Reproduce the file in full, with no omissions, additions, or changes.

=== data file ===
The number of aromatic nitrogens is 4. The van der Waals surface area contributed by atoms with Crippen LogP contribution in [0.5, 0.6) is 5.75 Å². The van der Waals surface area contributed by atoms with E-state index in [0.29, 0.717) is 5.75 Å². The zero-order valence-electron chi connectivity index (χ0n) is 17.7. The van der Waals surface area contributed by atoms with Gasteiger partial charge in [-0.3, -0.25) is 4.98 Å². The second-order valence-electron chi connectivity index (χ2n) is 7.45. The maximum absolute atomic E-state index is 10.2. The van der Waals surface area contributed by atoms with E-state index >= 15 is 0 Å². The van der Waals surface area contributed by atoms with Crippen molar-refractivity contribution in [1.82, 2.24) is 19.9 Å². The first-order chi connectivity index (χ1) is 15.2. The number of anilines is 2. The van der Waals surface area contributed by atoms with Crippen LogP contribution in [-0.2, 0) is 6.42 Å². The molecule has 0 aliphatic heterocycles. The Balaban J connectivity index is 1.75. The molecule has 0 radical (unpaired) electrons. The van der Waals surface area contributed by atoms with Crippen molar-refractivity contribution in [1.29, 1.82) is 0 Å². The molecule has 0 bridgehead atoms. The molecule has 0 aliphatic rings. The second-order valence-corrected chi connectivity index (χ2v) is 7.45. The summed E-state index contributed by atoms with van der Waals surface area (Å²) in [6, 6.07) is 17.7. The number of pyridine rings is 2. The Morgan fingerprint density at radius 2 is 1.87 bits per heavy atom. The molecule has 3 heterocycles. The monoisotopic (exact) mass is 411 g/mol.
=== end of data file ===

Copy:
The number of aromatic nitrogens is 4. The van der Waals surface area contributed by atoms with Crippen LogP contribution in [0.5, 0.6) is 5.75 Å². The van der Waals surface area contributed by atoms with E-state index in [0.29, 0.717) is 5.75 Å². The zero-order valence-electron chi connectivity index (χ0n) is 17.7. The van der Waals surface area contributed by atoms with Gasteiger partial charge in [-0.3, -0.25) is 4.98 Å². The second-order valence-electron chi connectivity index (χ2n) is 7.45. The maximum absolute atomic E-state index is 10.2. The van der Waals surface area contributed by atoms with E-state index >= 15 is 0 Å². The van der Waals surface area contributed by atoms with Crippen molar-refractivity contribution in [1.82, 2.24) is 19.9 Å². The first-order chi connectivity index (χ1) is 15.2. The number of anilines is 2. The van der Waals surface area contributed by atoms with Crippen LogP contribution in [-0.2, 0) is 6.42 Å². The molecule has 0 aliphatic heterocycles. The Balaban J connectivity index is 1.75. The molecule has 0 radical (unpaired) electrons. The van der Waals surface area contributed by atoms with Crippen molar-refractivity contribution in [1.29, 1.82) is 0 Å². The molecule has 0 bridgehead atoms. The molecule has 0 aliphatic rings. The second-order valence-corrected chi connectivity index (χ2v) is 7.45. The summed E-state index contributed by atoms with van der Waals surface area (Å²) in [6, 6.07) is 17.7. The number of pyridine rings is 2. The Morgan fingerprint density at radius 2 is 1.87 bits per heavy atom. The molecule has 3 heterocycles. The monoisotopic (exact) mass is 411 g/mol.